European Seabass

Page review/updated 11/10/2023


European seabass (bass) are demersal fish found around the UK coast, including areas from 100m depth to coastal waters and estuaries. Some areas of inshore water, in which juvenile bass are more common (and more vulnerable to fishing pressure), have been designated under national legislation – the Bass (Specified Areas) (Prohibition of Fishing) (Variation) Order 1999 – as Bass Nursery Areas (BNAs). In these areas, fishing for bass is tightly controlled during certain times of year. There are eight BNAs within the Devon and Severn IFCA’s District. Protecting young bass in these areas gives them a better chance of growing to a catchable size, and maintaining the overall stock.

Throughout Northwest Europe, bass is an important fish species to both commercial fishermen and recreational anglers. However, this species is vulnerable to overfishing, in part because it schools at inshore and offshore sites (making it easy to target large numbers at once) and it has temperature-sensitive recruitment (meaning that population growth depends on having the right environmental conditions). Bass also have a slow growth rate (meaning that populations may take a long time to recover from fishing pressure): it can take 7 years for bass to reach the minimum conservation reference size (landable size). Coupled with greatly increased market demand, the natural and human-induced pressures on European sea bass recently led to a major decline in abundance, leaving stocks at a potentially critical level.

It is therefore important to understand the biology of bass, and the pressures they face, in order to achieve sustainable fishing and get the highest economic, environmental and social benefit from the stock. This page reviews some of the important bass-related research and stakeholder engagement that is being undertaken in the UK, which aims to deliver new knowledge to achieve bass conservation and viable, sustainable fishing. It is hoped that sustainable bass fishing will be achieved through the management measures which are in place for bass fisheries; these are reviewed on our Bass Compliance Direction webpage.


D&S IFCA, in collaboration with the University of Plymouth, has co-funded and co-supervised a PhD student to investigate the feasibility of localised management/conservation policies to improve local European bass populations.

The PhD project was broadly focussed on identifying movement, feeding and growth within estuarine habitats, with a particular emphasis on measuring the effectiveness of designated Bass Nursery Areas within the D&S IFCA’s District.

The research includes:

  • Measuring fish ecology, feeding and growth rates within Managed Re-alignment schemes relative to surrounding established saltmarsh. Bass are the main focus of this work, but other common species (e.g. thinlip grey mullet or gobies) will also be included to identify how the novel habitats within managed re-alignment schemes are used by estuarine fish communities.
  • Assessing European bass movement within designated Bass Nursery Areas (BNAs), via the deployment of a large scale acoustic telemetry array (funded through the European Maritime and Fisheries Fund). This telemetry array consists of strategically-deployed ‘receiver’ devices capable of detecting transmissions from electronic tags.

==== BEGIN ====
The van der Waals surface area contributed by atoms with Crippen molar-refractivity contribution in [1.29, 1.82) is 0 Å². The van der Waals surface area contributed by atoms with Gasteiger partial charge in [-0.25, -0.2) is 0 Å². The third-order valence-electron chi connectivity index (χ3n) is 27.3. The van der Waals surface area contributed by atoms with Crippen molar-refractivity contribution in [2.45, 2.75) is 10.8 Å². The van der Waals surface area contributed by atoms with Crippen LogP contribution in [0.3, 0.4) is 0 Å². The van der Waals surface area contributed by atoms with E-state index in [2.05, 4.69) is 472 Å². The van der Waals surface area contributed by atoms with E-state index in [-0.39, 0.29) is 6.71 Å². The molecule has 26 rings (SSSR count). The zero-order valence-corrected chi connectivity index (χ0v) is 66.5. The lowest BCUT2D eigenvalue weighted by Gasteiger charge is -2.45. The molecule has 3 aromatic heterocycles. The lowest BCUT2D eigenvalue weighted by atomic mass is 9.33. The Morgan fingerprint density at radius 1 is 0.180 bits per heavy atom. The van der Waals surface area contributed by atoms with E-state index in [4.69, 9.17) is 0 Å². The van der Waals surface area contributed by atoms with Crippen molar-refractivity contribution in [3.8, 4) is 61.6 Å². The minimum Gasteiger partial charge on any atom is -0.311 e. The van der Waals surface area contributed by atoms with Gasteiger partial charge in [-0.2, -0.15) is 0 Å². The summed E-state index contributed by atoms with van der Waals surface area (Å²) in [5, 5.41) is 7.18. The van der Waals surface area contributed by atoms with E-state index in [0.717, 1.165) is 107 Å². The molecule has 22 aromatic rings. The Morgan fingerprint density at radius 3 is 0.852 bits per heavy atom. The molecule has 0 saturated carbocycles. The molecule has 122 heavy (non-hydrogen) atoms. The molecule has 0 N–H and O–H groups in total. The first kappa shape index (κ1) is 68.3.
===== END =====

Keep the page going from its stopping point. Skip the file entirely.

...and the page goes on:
(photograph courtesy of Matt Doggett) 

Fish caught within the Dart estuary, Salcombe Harbour and the Taw/Torridge estuaries were implanted with these electronic tags, making it possible to detect the fish and their movements. Whenever each tagged fish is within range of a receiver, the receiver records the time, date, and identity of the fish. These data have highlighted that European bass are highly resident, but often move into the open coast and between adjacent BNAs. When occupying coastal areas, bass activity is focussed in particular areas and/or in association with particular habitats. See here for more information. 

The results from the acoustic telemetry survey will primarily be used to understand bass residency of nursery areas, describe how bass use coastal areas (such as estuaries and rias), assess their habitat use, and ultimately evaluate the effectiveness of spatial management such as BNAs for this species. Results from the project are regularly updated on the project website –, and will be published in peer-reviewed journals. The most recent publication is available here.

D&S IFCA’s Officers have also contributed to national-scale bass research programmes: C‑BASS and Sea Bass Fisheries Conservation UK. These projects involved novel research on the movements of bass, as well as engagement with fishers, scientists and regulators. The projects aimed to develop a better understanding of bass movements and bass fisheries, including in the South West, and to promote long-term sustainable bass fisheries in the UK. Both projects recently drew to a close, and updates will be shared when they become available.


D&S IFCA has developed Fisheries Research and Management Plans (FRMPs), including one specifically for bass in the north of D&S IFCA’s District. The bass FRMP aims to bridge the gap between current, species-focused fisheries management and a more ecosystem-based approach at an appropriate scale. It provides an ecosystem-based review of the ecology, fisheries and management for bass, initially within the North Devon Marine Pioneer area. This approach will integrate local and historical knowledge with scientific research outcomes, building the knowledge base for sustainable ecosystem-based management at an appropriate spatial scale, and highlighting current knowledge gaps to inform future research. D&S IFCA is also currently developing an equivalent FRMP for bass in the south of the District.